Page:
Spinning Wheel Set Up for Double Drive

Another important skill to have is the ability to properly maintain your wheel. This will not only make spinning easier and faster, it will make your investment last longer! You can check your manufacturer’s instructions or click here for our maintenance tips here on The Woolery Blog. Before you give your spinning wheel a workout for Spinzilla, you’ll want to make sure everything is ship-shape!

Finally, all spinners will want to become pros at measuring their yarns since the goal of Spinzilla is to see which team can spin the most yardage. There are several ways to do this: you can use a Niddy Noddy (below is our easy video tutorial), a Yarn Balance (featured last month on our blog) or a yardage counter.

All the best,

Chris, Nancy, and the entire Woolery team

Handspun Heaven

Many handspinners raced to the Tour de Fleece finish line on Sunday with several beautiful skeins of handspun yarn added to their stash. Below are just a few from Team Woolery – click here to view more in our Ravelry group!


Do you find yourself wondering what to make with your handspun creations? We have a few suggestions in today’s blog post, and there are also some great reference books such as the Spinner’s Book of Yarn Designs or Spin to Weave to come to your rescue! 

We’ve come across some lovely weaving projects using handspun yarns on Weavolution recently – below are just a few ideas to inspire you!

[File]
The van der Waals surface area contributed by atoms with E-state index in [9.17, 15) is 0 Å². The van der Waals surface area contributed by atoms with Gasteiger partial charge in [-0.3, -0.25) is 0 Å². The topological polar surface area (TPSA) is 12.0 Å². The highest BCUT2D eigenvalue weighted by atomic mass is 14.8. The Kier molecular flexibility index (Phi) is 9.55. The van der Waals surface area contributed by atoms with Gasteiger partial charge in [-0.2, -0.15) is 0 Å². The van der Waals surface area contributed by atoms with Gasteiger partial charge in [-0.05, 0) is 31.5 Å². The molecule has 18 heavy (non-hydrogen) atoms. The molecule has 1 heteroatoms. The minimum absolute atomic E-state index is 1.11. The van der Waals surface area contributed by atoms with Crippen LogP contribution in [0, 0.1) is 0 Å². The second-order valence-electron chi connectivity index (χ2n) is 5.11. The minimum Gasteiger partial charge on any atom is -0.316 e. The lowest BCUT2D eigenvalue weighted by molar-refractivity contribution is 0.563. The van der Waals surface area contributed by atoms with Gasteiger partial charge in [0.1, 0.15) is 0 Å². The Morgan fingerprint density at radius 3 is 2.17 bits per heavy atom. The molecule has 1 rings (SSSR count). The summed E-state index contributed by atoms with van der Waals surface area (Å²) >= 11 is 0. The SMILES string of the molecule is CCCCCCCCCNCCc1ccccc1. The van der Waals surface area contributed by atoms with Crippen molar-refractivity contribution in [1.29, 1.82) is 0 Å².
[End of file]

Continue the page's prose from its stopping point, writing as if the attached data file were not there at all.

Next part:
L-R: Sofa Pillows, Saori Scarf, Twill Blanket, Ruana.

For handspinning knitters, Knittyspin is a really excellent source for free patterns – you can view all of their pattern archives here!


Ravelry is another great source for patterns and inspiration. If you’ve only spun a small amount yardage-wise, look for small projects such as scarves, hats, mitts, or baby items:


L-R: One Row Handspun Scarf, Handspun Slouch Hat, Handspun Fingerless Gloves, Crochet Handspun Baby Socks.  

You can also mix small amounts of your handspun with a commercially available yarn for colorwork and stripes, or use it as an accent edging on a special project. Finally, if you’ve spun enough to make a sweater or socks, there are patterns for that, too!


L: Handspun Sweater; R: Simple Handspun Socks.

Plus, you can always sub in your handspun yarn for any pattern if you are able to calculate WPI correctly. Not sure how to do that? Don’t worry, we’ve got an easy video tutorial on our YouTube Channel!